Scattered across the lagoon-facing parkland behind the great Santa Maria Maggiore church, you will find eleven temporary pavilions commissioned by the Vatican. The pavilions have been designed by renown international architects, including Norman Foster, Smiljan Radic, Edouardo Souto de Mora and Terunobu Fujimori. It is a rare collection of contemporary sacred architecture and the first time Vatican takes part in the Venice Biennale.
The Skogskapellet by Gunnar Asplund was the guiding reference, that architectural historian Francesco Dal Co gave to the eleven invited architects. They have all imagined a small, spiritual space within a forest-like environment, the structure connecting to the site. Away from the tourist crowds of Venice, the whole area indeed is a beautiful place for quiet contemplation, as well as an opportunity to witness some exquisite designs. The concept of the pavilions follows the Serpentine Summer Pavilions format.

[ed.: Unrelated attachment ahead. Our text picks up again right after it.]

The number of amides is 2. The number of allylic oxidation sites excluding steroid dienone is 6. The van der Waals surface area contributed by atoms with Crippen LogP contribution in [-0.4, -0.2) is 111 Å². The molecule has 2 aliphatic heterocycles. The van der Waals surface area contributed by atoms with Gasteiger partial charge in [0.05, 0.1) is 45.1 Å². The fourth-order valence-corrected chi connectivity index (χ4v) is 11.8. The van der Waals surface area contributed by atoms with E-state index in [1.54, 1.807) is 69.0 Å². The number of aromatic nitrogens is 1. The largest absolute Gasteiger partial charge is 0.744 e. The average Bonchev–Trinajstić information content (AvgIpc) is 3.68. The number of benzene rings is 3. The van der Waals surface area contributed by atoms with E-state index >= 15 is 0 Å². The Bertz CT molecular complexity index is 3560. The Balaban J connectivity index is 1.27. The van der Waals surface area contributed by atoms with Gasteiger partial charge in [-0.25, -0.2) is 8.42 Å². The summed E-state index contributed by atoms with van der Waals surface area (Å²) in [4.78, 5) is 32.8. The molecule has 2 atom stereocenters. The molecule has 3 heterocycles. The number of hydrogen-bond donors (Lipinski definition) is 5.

Apart from the size of the plot (seven by ten meters) given to each pavilion, the architects responded to the brief with a range of interpretations of religious iconography. Norman Foster used wooden struts engineered for an airy tent like space where three crosses form the central supporting system for the pavilion. Shrubs planted on the sides of the building will grow over the summer months to slowly transform the atmosphere of the space. Spanish architects Flores Prats and Chilean architect Smiljan Radic (who did the Serpentine Pavilion in 2014) provided spaces with more abstract religious symbolism.
Perhaps the most direct response to Asplund’s forest chapel is Terunobu Fujimori’s pavilion, which from the outside looks like a summer cabin of unusual, childlike proportions. Constructed directly on the ground, its sturdy structural beams form a cross inside in the same way as in Foster’s more open space.
These pavilions provide a great opportunity for observing details, materials and structures, as well as the larger historical and artistic dialogues in which they so clearly take part. The choice of architects presented in the Vatican’s exhibition area demonstrate a will to take part in contemporary cultural and artistic debates. The Vatican’s introductory participation is one of the highlights of this year’s Biennale. It also makes you think how sacred spaces must be hugely inspiring commissions for architects, perhaps anticipating also a new kind of spirituality needed for the planet.